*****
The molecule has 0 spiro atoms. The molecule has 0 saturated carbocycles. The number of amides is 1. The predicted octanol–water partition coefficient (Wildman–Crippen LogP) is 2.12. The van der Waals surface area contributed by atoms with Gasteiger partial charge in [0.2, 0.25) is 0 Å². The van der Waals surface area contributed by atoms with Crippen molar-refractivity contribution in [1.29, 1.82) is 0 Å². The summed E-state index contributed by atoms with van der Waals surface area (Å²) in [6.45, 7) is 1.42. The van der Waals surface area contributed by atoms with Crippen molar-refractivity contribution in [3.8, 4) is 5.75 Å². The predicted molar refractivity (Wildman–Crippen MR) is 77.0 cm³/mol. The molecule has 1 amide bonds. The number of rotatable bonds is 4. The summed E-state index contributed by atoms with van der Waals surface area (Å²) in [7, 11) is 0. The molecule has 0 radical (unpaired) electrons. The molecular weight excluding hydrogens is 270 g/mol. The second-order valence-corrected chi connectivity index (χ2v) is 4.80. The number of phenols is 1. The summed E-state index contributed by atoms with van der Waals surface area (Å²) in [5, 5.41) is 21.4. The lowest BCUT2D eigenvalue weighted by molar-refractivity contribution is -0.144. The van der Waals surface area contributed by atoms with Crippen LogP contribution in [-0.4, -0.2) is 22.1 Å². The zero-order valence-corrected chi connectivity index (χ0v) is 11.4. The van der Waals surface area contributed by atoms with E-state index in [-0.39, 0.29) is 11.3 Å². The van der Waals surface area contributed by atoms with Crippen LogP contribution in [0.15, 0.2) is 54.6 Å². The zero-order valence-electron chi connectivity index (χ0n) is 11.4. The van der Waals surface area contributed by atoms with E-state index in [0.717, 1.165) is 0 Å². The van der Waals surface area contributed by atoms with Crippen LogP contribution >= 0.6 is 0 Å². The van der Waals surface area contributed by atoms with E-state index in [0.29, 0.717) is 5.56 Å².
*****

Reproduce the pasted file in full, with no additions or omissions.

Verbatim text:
The molecule has 0 spiro atoms. The molecule has 0 saturated carbocycles. The number of amides is 1. The predicted octanol–water partition coefficient (Wildman–Crippen LogP) is 2.12. The van der Waals surface area contributed by atoms with Gasteiger partial charge in [0.2, 0.25) is 0 Å². The van der Waals surface area contributed by atoms with Crippen molar-refractivity contribution in [1.29, 1.82) is 0 Å². The summed E-state index contributed by atoms with van der Waals surface area (Å²) in [6.45, 7) is 1.42. The van der Waals surface area contributed by atoms with Crippen molar-refractivity contribution in [3.8, 4) is 5.75 Å². The predicted molar refractivity (Wildman–Crippen MR) is 77.0 cm³/mol. The molecule has 1 amide bonds. The number of rotatable bonds is 4. The summed E-state index contributed by atoms with van der Waals surface area (Å²) in [7, 11) is 0. The molecule has 0 radical (unpaired) electrons. The molecular weight excluding hydrogens is 270 g/mol. The second-order valence-corrected chi connectivity index (χ2v) is 4.80. The number of phenols is 1. The summed E-state index contributed by atoms with van der Waals surface area (Å²) in [5, 5.41) is 21.4. The lowest BCUT2D eigenvalue weighted by molar-refractivity contribution is -0.144. The van der Waals surface area contributed by atoms with Crippen LogP contribution in [-0.4, -0.2) is 22.1 Å². The zero-order valence-corrected chi connectivity index (χ0v) is 11.4. The van der Waals surface area contributed by atoms with E-state index in [-0.39, 0.29) is 11.3 Å². The van der Waals surface area contributed by atoms with Crippen LogP contribution in [0.15, 0.2) is 54.6 Å². The zero-order valence-electron chi connectivity index (χ0n) is 11.4. The van der Waals surface area contributed by atoms with E-state index in [0.717, 1.165) is 0 Å². The van der Waals surface area contributed by atoms with Crippen LogP contribution >= 0.6 is 0 Å². The van der Waals surface area contributed by atoms with E-state index in [0.29, 0.717) is 5.56 Å².